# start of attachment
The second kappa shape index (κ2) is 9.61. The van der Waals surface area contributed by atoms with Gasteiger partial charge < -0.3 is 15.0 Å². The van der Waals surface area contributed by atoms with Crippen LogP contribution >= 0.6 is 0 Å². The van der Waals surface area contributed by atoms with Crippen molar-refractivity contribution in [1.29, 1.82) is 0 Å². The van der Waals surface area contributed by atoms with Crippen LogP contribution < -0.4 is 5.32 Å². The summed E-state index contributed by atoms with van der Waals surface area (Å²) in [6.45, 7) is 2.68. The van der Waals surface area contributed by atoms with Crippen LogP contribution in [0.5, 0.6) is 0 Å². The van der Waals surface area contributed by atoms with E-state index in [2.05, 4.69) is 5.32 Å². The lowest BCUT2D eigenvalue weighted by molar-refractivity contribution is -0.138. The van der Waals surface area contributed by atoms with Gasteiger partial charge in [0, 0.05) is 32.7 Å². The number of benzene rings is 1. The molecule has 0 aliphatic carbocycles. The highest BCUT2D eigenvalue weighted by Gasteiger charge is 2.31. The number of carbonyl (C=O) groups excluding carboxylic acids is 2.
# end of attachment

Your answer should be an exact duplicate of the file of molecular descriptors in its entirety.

The second kappa shape index (κ2) is 9.61. The van der Waals surface area contributed by atoms with Gasteiger partial charge < -0.3 is 15.0 Å². The van der Waals surface area contributed by atoms with Crippen LogP contribution >= 0.6 is 0 Å². The van der Waals surface area contributed by atoms with Crippen molar-refractivity contribution in [1.29, 1.82) is 0 Å². The van der Waals surface area contributed by atoms with Crippen LogP contribution < -0.4 is 5.32 Å². The summed E-state index contributed by atoms with van der Waals surface area (Å²) in [6.45, 7) is 2.68. The van der Waals surface area contributed by atoms with Crippen LogP contribution in [0.5, 0.6) is 0 Å². The van der Waals surface area contributed by atoms with E-state index in [2.05, 4.69) is 5.32 Å². The lowest BCUT2D eigenvalue weighted by molar-refractivity contribution is -0.138. The van der Waals surface area contributed by atoms with Gasteiger partial charge in [0, 0.05) is 32.7 Å². The number of benzene rings is 1. The molecule has 0 aliphatic carbocycles. The highest BCUT2D eigenvalue weighted by Gasteiger charge is 2.31. The number of carbonyl (C=O) groups excluding carboxylic acids is 2.